Light but with melancholy touches, an oddly balanced story of three generations of a mixed-race British family striving for love and self-fulfillment.
Pakistani-born, Europe-based Farooki follows up her debut (Bitter Sweets, 2007) with another romantic/domestic saga marked by multicultural twists. Teenager Luhith “Lucky” Khalil is emerging into adolescence and his twin passions for soccer and Star Wars are giving ground to a more tangible obsession: Portia, the newspaper delivery girl employed by his roguish, corner-shop–owning grandfather Zaki. Lucky’s mother, French-born Delphine, was a successful businesswoman when she met widowed Zaki, years earlier, and she had an affair with him. But Zaki, with his shopkeeping and taste for gambling, wasn’t her idea of husband material. Instead she married Zaki’s far more traditional lawyer son Jinan. Farooki’s sometimes chick-lit-ish story revolves around Delphine’s dissatisfactions, Lucky’s progress and the tension between not getting what you want versus getting it. When Portia discovers that Delphine and Zaki have reignited their affair, Zaki disappears, Delphine wallows for a bit, then decides to accept her lot. Lucky’s footballing career reaches impossible heights when he is 18, leaving him with nowhere to go afterward. Zaki, meanwhile, starts a new life in France.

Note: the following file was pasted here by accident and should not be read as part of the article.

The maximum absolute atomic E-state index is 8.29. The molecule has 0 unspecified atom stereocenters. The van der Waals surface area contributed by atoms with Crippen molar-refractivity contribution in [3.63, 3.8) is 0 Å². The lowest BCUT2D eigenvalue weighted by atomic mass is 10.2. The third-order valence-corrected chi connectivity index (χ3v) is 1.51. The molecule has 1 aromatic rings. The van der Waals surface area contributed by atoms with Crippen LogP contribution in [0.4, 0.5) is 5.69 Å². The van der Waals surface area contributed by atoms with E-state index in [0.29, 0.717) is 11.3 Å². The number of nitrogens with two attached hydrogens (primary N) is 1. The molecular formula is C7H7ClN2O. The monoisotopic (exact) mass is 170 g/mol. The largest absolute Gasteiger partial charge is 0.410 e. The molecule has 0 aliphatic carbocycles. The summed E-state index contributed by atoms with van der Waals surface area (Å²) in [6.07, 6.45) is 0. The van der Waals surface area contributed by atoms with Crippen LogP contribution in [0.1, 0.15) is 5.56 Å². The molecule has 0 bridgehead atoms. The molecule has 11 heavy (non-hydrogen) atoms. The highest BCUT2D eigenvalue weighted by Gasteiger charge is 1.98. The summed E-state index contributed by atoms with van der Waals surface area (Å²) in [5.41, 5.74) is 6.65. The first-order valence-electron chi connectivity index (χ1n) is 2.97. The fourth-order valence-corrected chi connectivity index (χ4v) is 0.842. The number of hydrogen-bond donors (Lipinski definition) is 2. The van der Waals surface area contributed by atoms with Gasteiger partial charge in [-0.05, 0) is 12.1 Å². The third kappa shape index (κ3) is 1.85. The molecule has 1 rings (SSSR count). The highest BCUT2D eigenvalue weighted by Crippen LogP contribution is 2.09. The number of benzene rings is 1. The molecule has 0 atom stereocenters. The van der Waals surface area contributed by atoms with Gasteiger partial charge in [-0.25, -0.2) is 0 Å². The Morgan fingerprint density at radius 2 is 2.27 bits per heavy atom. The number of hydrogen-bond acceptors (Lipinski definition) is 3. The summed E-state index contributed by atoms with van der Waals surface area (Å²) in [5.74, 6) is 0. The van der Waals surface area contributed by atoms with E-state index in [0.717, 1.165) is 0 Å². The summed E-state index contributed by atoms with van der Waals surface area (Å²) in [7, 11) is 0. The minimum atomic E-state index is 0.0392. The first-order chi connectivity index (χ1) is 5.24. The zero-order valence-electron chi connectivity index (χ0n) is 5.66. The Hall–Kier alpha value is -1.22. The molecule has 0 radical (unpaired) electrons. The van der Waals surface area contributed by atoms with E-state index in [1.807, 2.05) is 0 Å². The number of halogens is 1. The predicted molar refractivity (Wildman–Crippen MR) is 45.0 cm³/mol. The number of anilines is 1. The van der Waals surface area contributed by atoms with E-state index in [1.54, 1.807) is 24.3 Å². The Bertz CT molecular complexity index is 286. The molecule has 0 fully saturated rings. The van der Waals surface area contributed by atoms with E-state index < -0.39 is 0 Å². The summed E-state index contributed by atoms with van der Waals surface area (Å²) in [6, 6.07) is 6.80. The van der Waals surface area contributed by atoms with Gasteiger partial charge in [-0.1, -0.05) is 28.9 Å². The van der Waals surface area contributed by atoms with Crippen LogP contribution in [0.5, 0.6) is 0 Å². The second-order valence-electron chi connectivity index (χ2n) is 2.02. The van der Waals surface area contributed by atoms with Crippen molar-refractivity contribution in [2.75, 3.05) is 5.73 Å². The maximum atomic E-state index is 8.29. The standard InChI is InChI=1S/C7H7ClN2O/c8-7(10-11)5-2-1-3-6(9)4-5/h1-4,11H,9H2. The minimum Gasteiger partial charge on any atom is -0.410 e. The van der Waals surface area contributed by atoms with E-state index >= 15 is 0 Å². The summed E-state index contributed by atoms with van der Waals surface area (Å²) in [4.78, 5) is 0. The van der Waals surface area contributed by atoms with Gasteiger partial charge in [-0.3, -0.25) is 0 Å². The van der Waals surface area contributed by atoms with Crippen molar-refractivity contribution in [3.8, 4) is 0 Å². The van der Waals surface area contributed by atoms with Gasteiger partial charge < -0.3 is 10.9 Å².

Dull spots, downbeat characters and a sense of drift weigh down a none-too-serious mixture of romance and philosophy.